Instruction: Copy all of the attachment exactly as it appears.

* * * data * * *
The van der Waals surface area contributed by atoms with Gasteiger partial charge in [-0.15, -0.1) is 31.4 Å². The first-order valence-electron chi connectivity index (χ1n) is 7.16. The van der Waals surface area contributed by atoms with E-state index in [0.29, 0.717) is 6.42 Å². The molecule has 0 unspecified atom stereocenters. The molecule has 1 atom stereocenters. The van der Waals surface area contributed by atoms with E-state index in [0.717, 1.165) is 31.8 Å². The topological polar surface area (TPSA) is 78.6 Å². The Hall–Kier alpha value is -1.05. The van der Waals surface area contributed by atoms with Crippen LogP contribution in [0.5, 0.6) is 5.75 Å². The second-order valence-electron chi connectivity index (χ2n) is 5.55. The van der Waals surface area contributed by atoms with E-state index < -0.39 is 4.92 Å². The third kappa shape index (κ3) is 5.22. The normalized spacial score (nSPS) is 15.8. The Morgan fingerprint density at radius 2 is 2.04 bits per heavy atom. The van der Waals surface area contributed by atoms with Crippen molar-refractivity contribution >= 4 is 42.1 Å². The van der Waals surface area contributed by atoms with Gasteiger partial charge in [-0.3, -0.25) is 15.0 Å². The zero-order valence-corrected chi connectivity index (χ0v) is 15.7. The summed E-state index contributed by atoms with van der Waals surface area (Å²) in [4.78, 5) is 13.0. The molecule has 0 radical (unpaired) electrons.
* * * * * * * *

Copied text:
The van der Waals surface area contributed by atoms with Gasteiger partial charge in [-0.15, -0.1) is 31.4 Å². The first-order valence-electron chi connectivity index (χ1n) is 7.16. The van der Waals surface area contributed by atoms with E-state index in [0.29, 0.717) is 6.42 Å². The molecule has 0 unspecified atom stereocenters. The molecule has 1 atom stereocenters. The van der Waals surface area contributed by atoms with E-state index in [0.717, 1.165) is 31.8 Å². The topological polar surface area (TPSA) is 78.6 Å². The Hall–Kier alpha value is -1.05. The van der Waals surface area contributed by atoms with Crippen LogP contribution in [0.5, 0.6) is 5.75 Å². The second-order valence-electron chi connectivity index (χ2n) is 5.55. The van der Waals surface area contributed by atoms with E-state index < -0.39 is 4.92 Å². The third kappa shape index (κ3) is 5.22. The normalized spacial score (nSPS) is 15.8. The Morgan fingerprint density at radius 2 is 2.04 bits per heavy atom. The van der Waals surface area contributed by atoms with Crippen molar-refractivity contribution >= 4 is 42.1 Å². The van der Waals surface area contributed by atoms with Gasteiger partial charge in [-0.3, -0.25) is 15.0 Å². The zero-order valence-corrected chi connectivity index (χ0v) is 15.7. The summed E-state index contributed by atoms with van der Waals surface area (Å²) in [4.78, 5) is 13.0. The molecule has 0 radical (unpaired) electrons.